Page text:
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Akron Mayor Shammas Malik compromises with council, eliminates 3 administration positions in budget

Akron Mayor Shammas Malik looks on as a small group of Akron residents discuss feedback on the proposed operating budget at Firestone Community Learning Center on March 20, 2024.
Anna Huntsman
Ideastream Public Media
Akron Mayor Shammas Malik looks on as a small group of Akron residents discuss feedback on the proposed operating budget at Firestone Community Learning Center on March 20, 2024.

After hearing feedback from council members and residents over the past two weeks, Akron Mayor Shammas Malik will eliminate some of the proposed new positions in his first operating budget, the mayor announced in a Friday news release.

Council members had criticized the addition of eight net new positions in the $815 million budget.

The budget amendment will eliminate three of those positions: a Data and Transparency Specialist, Public Engagement Specialist and Environmental Policy Specialist. All three roles were vacant.

“I feel strongly that we are offering a budget to City Council that we can all agree on,” Malik said in the release. “I appreciate the feedback we have received over the last several weeks, both from our councilmembers and our residents.”

In response to the initial criticisms, Malik said adding staff members would help with initiatives around collaboration and transparency.

Several council members, however, wanted to hold off on hiring some of the positions and instead invest more in neighborhoods, said Council President Margo Sommerville.

“We’ve got to make sure that resources are equitably distributed across all departments because we all have a job to do. Not just the mayor,” Sommerville said.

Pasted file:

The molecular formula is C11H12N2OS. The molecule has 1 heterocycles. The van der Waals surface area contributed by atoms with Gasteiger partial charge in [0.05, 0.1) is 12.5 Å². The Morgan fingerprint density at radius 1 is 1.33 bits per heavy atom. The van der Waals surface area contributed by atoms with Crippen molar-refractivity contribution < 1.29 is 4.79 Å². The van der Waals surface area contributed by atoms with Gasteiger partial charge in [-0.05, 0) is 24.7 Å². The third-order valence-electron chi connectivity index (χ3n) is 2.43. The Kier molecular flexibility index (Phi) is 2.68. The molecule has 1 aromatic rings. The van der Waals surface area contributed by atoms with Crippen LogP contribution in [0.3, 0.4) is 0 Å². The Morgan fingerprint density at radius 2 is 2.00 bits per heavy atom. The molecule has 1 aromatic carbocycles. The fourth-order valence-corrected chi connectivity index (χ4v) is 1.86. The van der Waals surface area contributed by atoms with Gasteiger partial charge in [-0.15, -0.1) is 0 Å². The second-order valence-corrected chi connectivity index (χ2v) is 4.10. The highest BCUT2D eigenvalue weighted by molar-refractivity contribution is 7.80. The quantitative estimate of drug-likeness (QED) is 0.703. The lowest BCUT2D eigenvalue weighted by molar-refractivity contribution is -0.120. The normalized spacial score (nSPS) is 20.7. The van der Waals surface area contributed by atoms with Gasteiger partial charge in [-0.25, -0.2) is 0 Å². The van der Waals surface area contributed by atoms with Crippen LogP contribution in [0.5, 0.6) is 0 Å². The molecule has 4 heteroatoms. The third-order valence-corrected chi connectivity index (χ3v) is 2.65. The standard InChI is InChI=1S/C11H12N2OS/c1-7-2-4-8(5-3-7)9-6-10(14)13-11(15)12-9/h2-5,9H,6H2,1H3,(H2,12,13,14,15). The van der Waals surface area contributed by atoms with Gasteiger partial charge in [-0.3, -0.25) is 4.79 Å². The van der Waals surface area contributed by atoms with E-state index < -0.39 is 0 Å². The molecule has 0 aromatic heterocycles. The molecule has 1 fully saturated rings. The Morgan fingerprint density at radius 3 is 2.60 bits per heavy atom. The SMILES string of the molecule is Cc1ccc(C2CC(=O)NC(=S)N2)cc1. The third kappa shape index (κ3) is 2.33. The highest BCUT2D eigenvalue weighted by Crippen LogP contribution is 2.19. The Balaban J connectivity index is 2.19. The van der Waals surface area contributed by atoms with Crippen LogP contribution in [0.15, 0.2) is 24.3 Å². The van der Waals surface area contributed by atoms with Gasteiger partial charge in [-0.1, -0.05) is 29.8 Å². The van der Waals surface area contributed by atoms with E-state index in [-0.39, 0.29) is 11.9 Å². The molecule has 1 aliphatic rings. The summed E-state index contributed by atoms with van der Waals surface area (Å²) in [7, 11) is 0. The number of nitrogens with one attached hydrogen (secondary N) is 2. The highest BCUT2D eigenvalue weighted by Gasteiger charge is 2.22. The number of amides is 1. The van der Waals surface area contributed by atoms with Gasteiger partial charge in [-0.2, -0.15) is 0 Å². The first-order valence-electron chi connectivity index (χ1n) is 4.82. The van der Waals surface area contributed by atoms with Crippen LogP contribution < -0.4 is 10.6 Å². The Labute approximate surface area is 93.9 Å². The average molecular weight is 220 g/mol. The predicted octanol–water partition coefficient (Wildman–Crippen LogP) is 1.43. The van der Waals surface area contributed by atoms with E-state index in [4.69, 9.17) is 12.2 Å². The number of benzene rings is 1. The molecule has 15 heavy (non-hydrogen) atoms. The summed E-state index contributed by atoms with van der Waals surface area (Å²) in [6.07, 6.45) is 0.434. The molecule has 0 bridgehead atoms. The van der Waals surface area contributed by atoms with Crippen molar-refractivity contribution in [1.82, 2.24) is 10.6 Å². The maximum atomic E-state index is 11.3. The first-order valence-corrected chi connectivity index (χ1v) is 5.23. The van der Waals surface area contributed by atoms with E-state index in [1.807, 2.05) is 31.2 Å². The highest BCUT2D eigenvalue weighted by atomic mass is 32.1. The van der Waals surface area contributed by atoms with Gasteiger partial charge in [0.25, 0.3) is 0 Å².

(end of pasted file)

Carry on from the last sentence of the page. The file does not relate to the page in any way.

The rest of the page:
The mayor and staff members met with Sommerville and other city council leaders over the past week to address the concerns, she said.

Two of the positions would have been paid annual salaries of $97,705 while the environmental position was budgeted for $48,752, according to the release. Malik also proposed reducing mayor’s office service contracts and the contract for the demolition of the Word Church.

Malik proposes using those funds in other areas of the budget, such as a grant writer for the Akron Municipal Court, funds for housing and nuisance compliance and a neighborhood partnership program for city council.

While Sommerville does not think the changes are a “compromise,” she said the amendment makes for a more balanced budget.

“[It’s] our best attempt to, again, try to make sure that some of these departments that Akron residents rely on heavily have a little bit more resources so that they can provide a better level of service to Akron residents,” Sommerville said.

Council will likely pass the budget on Monday, she added.

“I am confident the team we have in place will make considerable progress on our Together For Akron vision in this first year. We will not be backing away from our commitments to public engagement, environmental policy, or data transparency," Malik said.

In an email, Ward 4 Councilmember Jan Davis, who initially said she was “on the fence” about the budget, said she is now willing to vote for it based on the proposed changes.

Several councilmembers told Ideastream Public Media they were still undecided and want to learn more details ahead of Monday’s vote.

The budget must be passed by the end of March.

Updated: March 22, 2024 at 4:51 PM EDT
This story has been updated to add comments from the president of Akron City Council.
Anna Huntsman covers Akron, Canton and surrounding communities for Ideastream Public Media.